Tunisian special forces stand outside a bullet-riddled building in the Tunis suburb of Raoued in which armed militants were holed up, yesterday.
TUNIS: Tunisian police killed seven Islamist militants, including a senior commander wanted for the assassination of two opposition leaders, after a clash outside Tunis where the armed group had stashed arms and bomb belts.
The raid was one of the deadliest since Tunisian forces cracked down on the banned Islamist militant movement Ansar Al Sharia, whose leader declares allegiance to Al Qaeda, and which Washington lists as a foreign terrorist group.
Gun battles broke out late on Monday when police surrounded a house in the Raoued suburb north of Tunis, leaving one police officer and seven militants dead, the Interior Ministry said. Among those killed was Kamel Ghadghadi, a senior member of the Ansar Al Sharia, wanted for killing seven soldiers, some of whom had their throats slit, and for assassinating opposition leaders Chokri Belaid and Mohamed Brahmi.
“Ghadghadi is among those killed. This is the best present for Tunisians a year after the murder of Belaid,” Interior Minister Lofti Ben Jeddou told reporters at a news conference. Officials showed reporters a photograph of what they said was Ghadghadi’s corpse, wearing a suicide bomb belt. Other explosive material and weapons were also found in the house. Heavily armed counter-terrorism police patrolled near the whitewashed house where the fighting took place, its outer wall pockmarked by bullet holes.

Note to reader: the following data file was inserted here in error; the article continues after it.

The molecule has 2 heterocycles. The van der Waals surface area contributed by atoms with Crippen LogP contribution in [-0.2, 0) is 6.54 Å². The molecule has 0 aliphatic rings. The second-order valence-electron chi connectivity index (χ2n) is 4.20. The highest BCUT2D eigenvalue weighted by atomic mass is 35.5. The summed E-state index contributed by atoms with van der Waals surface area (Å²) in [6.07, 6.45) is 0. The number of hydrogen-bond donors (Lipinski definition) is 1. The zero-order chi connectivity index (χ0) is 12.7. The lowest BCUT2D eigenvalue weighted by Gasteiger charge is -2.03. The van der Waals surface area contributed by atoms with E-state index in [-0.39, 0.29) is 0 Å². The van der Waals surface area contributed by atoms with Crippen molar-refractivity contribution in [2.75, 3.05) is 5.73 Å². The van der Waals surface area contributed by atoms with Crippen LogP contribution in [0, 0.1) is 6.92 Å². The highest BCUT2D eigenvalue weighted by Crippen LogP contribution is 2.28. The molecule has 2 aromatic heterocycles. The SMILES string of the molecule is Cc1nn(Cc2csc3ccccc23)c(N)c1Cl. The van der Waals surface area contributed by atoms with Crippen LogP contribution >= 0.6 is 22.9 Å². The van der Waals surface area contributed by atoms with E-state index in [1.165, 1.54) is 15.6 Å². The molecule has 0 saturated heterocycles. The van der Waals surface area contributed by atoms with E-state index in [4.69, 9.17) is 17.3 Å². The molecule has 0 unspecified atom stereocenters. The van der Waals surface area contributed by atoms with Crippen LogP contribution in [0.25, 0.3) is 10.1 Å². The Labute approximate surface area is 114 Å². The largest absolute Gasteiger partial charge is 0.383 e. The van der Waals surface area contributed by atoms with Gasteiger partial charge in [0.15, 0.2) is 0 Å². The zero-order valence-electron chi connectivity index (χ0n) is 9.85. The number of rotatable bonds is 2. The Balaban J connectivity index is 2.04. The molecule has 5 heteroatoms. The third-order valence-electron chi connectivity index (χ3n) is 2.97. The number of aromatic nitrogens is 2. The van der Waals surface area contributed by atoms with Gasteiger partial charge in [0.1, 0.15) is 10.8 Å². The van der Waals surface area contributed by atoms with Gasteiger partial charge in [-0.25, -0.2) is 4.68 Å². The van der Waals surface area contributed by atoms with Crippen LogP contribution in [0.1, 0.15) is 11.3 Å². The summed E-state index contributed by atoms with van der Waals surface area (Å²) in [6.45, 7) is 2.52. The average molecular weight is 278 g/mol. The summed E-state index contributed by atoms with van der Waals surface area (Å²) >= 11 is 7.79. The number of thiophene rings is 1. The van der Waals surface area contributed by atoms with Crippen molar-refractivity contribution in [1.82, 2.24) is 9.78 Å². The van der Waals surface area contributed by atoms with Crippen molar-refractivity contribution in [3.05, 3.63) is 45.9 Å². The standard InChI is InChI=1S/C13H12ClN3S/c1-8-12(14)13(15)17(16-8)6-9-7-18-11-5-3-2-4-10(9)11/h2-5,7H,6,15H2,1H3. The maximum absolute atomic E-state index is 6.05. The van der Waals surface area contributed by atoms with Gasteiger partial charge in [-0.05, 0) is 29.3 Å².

Ansar Al Sharia was one of the more radical movements to emerge after Tunisia’s 2011 uprising ousted president Zine El Abidine Ben Ali, whose autocratic regime suppressed and jailed Islamist leaders.
Tunisia formally celebrates a new constitution on Friday, with French President Francois Hollande and other dignitaries invited to the ceremony to mark the North African country’s progress to democracy.